76. The apparatus as defined by claim 72 wherein the network is the World Wide Web.
77. The apparatus as defined by claim 72 further including:
means for coupling with the control site; and
means for receiving client information from the control site.
78. The apparatus as defined by claim 72 further including:
means for retrieving a copy of the first site data block from the client if it is determined that the client includes the first site data block;
means for extracting the client identifier from the first site data block;
means for generating a client identifier message for transmission to the control site, the client identifier message having the client identifier and retrieval commands,
when executed, the retrieval commands causing the control site to utilize the client identifier to retrieve client information from a storage medium; and
means for receiving an information message from the control site, the information message including the retrieved client information.
79. The apparatus as defined by claim 72 further comprising:
means for retrieving a copy of the first site data block from the client if it is determined that the client includes the first site data block, the first site data block including client information; and
means for extracting the client identifier and client information from the first site data block.
80. A computer program product for use on a computer system for identifying a client accessing a first network site, the client being in communication with the first network site and a control site via a network, the computer program product comprising a computer usable medium having computer readable program code thereon, the computer readable program code comprising:
program code for receiving a request from the client to access the first network site;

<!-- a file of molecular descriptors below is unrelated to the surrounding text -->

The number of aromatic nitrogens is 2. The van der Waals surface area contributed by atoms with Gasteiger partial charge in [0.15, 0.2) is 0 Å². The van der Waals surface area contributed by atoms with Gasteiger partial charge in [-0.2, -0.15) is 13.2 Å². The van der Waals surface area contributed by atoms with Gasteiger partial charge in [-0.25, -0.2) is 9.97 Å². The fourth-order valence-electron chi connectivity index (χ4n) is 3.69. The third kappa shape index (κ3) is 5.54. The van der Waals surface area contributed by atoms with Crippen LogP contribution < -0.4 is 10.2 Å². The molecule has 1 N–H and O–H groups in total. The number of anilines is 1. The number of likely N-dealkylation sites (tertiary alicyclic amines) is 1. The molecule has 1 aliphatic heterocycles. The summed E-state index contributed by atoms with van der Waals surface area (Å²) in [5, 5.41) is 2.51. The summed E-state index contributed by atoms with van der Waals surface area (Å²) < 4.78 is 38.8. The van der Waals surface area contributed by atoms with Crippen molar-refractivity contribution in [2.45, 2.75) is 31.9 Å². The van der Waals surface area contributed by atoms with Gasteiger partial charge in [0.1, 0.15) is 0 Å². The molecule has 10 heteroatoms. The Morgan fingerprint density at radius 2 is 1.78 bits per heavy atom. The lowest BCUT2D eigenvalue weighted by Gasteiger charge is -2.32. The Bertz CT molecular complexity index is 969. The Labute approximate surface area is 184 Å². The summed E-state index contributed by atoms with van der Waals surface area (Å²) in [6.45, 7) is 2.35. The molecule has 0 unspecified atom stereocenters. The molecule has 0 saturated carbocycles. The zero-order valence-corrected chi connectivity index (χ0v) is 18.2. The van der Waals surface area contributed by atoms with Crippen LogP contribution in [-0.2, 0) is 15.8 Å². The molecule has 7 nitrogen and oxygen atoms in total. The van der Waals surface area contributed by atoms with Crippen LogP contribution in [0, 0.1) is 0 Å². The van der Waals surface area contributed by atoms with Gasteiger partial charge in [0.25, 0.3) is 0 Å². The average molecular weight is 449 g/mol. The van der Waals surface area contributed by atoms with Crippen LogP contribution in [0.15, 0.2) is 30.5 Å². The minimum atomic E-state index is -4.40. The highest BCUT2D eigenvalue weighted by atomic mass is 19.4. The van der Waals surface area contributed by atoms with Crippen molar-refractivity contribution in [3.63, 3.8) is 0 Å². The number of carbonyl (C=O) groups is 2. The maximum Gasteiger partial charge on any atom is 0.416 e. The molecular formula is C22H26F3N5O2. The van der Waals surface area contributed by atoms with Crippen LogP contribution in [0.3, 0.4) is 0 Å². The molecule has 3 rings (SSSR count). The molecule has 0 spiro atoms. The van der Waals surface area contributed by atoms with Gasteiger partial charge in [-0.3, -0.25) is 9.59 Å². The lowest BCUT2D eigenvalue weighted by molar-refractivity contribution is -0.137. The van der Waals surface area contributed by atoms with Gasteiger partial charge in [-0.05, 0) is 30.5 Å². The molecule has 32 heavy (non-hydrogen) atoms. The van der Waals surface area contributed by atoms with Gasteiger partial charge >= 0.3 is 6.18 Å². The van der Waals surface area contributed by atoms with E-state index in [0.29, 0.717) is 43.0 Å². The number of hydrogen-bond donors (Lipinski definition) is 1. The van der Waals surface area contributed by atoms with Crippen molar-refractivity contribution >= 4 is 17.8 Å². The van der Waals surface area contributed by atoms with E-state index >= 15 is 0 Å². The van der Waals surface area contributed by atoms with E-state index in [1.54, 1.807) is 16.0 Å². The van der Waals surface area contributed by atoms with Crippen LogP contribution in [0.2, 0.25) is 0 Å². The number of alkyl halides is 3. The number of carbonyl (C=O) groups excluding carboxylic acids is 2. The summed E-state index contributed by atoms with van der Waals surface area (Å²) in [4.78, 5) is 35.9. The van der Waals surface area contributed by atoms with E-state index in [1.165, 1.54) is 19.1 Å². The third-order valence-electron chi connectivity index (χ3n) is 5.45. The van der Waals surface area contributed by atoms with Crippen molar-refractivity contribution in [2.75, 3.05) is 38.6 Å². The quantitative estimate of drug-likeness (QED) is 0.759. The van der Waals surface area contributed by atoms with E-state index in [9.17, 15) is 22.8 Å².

program code for determining if the client includes a first site data block in response to receipt of the request;
program code for generating an initial message with control commands for execution by the control site if it is determined that the client does not include the first site data block, the control commands being selected so that when executed by the control site, the control site first produces a control site data block having control site identification data and a client identifier, and then transmits the control site data block to the client;
program code for receiving the client identifier from the control site; and
program code for transmitting the first site data block to the client upon receipt of the client identifier, the first site data block having both the client identifier and first site identification data.
81. The computer program product as defined by claim 80 wherein when executed by the control site, the commands cause the control site to determine if the client includes the control site data block.
82. The computer program product as defined by claim 80 wherein the control site is in a control site domain, and the first network site is in a first domain, the first domain and control site domain being different, further wherein the client is in the browser domain when the control site transmits the control site data block.